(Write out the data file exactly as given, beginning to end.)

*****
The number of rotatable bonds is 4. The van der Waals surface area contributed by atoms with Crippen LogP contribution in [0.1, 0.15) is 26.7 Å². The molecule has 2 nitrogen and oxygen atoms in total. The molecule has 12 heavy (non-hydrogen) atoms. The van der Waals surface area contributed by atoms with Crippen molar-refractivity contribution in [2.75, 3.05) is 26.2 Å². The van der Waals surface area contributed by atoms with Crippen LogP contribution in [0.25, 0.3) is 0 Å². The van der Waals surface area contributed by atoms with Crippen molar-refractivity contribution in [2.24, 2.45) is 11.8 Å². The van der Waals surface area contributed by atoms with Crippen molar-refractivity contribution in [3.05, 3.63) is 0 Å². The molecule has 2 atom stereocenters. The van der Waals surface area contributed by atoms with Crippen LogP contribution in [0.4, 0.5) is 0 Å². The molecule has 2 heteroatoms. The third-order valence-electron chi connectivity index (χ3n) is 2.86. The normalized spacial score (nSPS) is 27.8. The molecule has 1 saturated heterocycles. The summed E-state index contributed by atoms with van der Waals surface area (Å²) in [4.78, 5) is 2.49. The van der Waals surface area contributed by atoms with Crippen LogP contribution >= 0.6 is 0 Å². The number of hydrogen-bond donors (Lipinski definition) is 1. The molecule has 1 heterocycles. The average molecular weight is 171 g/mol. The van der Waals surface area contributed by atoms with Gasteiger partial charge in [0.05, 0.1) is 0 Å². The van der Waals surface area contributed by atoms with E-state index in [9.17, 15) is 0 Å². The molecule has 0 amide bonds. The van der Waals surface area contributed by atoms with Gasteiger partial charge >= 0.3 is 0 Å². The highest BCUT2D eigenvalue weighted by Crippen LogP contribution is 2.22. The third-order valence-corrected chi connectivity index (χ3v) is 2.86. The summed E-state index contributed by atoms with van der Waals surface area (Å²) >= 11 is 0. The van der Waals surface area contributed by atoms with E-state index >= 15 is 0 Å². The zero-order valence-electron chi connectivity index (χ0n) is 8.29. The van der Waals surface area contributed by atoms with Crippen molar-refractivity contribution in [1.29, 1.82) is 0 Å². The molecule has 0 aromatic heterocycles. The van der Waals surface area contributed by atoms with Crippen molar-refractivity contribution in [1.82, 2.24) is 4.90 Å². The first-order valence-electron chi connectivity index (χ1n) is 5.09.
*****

The number of rotatable bonds is 4. The van der Waals surface area contributed by atoms with Crippen LogP contribution in [0.1, 0.15) is 26.7 Å². The molecule has 2 nitrogen and oxygen atoms in total. The molecule has 12 heavy (non-hydrogen) atoms. The van der Waals surface area contributed by atoms with Crippen molar-refractivity contribution in [2.75, 3.05) is 26.2 Å². The van der Waals surface area contributed by atoms with Crippen LogP contribution in [0.25, 0.3) is 0 Å². The van der Waals surface area contributed by atoms with Crippen molar-refractivity contribution in [2.24, 2.45) is 11.8 Å². The van der Waals surface area contributed by atoms with Crippen molar-refractivity contribution in [3.05, 3.63) is 0 Å². The molecule has 2 atom stereocenters. The van der Waals surface area contributed by atoms with Crippen LogP contribution in [0.4, 0.5) is 0 Å². The molecule has 2 heteroatoms. The third-order valence-electron chi connectivity index (χ3n) is 2.86. The normalized spacial score (nSPS) is 27.8. The molecule has 1 saturated heterocycles. The summed E-state index contributed by atoms with van der Waals surface area (Å²) in [4.78, 5) is 2.49. The van der Waals surface area contributed by atoms with Crippen LogP contribution >= 0.6 is 0 Å². The number of hydrogen-bond donors (Lipinski definition) is 1. The molecule has 1 heterocycles. The average molecular weight is 171 g/mol. The van der Waals surface area contributed by atoms with Gasteiger partial charge in [0.05, 0.1) is 0 Å². The van der Waals surface area contributed by atoms with E-state index in [9.17, 15) is 0 Å². The molecule has 0 amide bonds. The van der Waals surface area contributed by atoms with Gasteiger partial charge >= 0.3 is 0 Å². The highest BCUT2D eigenvalue weighted by Crippen LogP contribution is 2.22. The third-order valence-corrected chi connectivity index (χ3v) is 2.86. The summed E-state index contributed by atoms with van der Waals surface area (Å²) >= 11 is 0. The van der Waals surface area contributed by atoms with E-state index >= 15 is 0 Å². The zero-order valence-electron chi connectivity index (χ0n) is 8.29. The van der Waals surface area contributed by atoms with Crippen molar-refractivity contribution in [1.29, 1.82) is 0 Å². The molecule has 0 aromatic heterocycles. The van der Waals surface area contributed by atoms with Crippen molar-refractivity contribution in [1.82, 2.24) is 4.90 Å². The first-order valence-electron chi connectivity index (χ1n) is 5.09.